Open-source support for Python
Furthering our already deep commitment to the open-source developer community, this week at EuroPython 2023, Arm has been showcasing its latest work to support Python, one of the world’s most commonly used embedded languages. In his talk at the show, Arm’s Diego Russo demonstrated the latest opportunity to use Python across a broad range of Arm-based technologies, and all major operating systems, thanks to the ongoing work of the open-source community. This includes enabling top-performing Python applications in the cloud and for Windows on Arm laptop devices, where a number of new guides are now available to ease the journey for Python developers.
Embedded software runs on Arm
As developers face increasing software complexity, Arm is working with leaders of the modern software development era to accelerate workflows and make embedded devices more accessible. Arm is evolving its long-standing Common Microcontroller Software Interface Standard (CMSIS) with a new release of CMSIS into open-source. CMSIS, which supports more than 10,000 devices and over 450 development boards, defines how embedded software runs on Arm through consistent software, device, and board support that works across a wide range of development tools. The CMSIS 6 release provides a much cleaner and simpler structure for software developers, while adding new components (CMSIS-View and CMSIS-Stream) that help users to reduce development time across a wide range of embedded applications.
Arm RAN Acceleration Library moves to open-source code base
As part of Arm’s commitment to growing 5G deployments worldwide, we recently announced that our RAN Acceleration Library (RAL) is moving to an open-source code base. This means that software developers can use, modify and distribute RAL code without any restrictions, while also contributing to the development and expansion of the software library through adding new functionality. The move to open-source will also help to accelerate the development and deployment of 5G RAN solutions based on Arm Neoverse platforms. To date over 100 companies in the Arm 5G ecosystem have used Arm RAL in their 5G infrastructure solutions, including OEMs, ISVs, ODMs and system integrators.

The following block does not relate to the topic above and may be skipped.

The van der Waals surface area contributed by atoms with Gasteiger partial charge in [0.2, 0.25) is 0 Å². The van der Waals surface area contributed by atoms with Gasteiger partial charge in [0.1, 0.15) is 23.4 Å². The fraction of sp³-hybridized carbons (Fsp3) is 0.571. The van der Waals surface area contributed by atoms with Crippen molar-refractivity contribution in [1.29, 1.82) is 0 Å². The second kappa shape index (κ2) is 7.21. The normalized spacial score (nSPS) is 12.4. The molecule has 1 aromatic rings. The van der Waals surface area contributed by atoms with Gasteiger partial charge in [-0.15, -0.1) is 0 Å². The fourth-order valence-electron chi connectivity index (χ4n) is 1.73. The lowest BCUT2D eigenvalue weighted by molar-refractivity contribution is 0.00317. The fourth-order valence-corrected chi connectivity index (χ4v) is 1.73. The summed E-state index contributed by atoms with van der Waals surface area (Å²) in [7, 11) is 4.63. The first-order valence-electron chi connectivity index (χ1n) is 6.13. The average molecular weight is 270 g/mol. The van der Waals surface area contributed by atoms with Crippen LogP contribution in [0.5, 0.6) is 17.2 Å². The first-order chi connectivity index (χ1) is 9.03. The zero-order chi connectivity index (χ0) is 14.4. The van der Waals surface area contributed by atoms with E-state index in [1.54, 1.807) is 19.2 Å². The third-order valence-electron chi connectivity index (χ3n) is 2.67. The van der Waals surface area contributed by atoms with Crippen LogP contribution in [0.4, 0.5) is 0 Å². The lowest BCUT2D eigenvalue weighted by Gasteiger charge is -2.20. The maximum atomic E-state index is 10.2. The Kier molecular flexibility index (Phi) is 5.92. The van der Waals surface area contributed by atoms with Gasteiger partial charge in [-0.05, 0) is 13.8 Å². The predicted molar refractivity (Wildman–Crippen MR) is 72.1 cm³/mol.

Open-source software runs on Arm
Arm’s open-source work covers every corner of the global technology ecosystem, from 5G infrastructure and software-defined vehicles to mobile and embedded devices. Supporting the world’s open-source community is a vital part of ensuring that software “just works” on Arm. We continue to invest significant engineering hours to support open-source projects and are expanding open-source partnerships to deliver greater access and more performance to the world’s software developers. This is delivering an open-source environment that is built and run on Arm.
Arm technology is building the future of computing. Our energy-efficient processor designs and software platforms have enabled advanced computing in more than 250 billion chips and our technologies securely power products from the sensor to the smartphone and the supercomputer. Together with 1,000+ technology partners, we are enabling artificial intelligence to work everywhere, and in cybersecurity, we are delivering the foundation for trust in the digital world – from chip to cloud. The future is being built on Arm.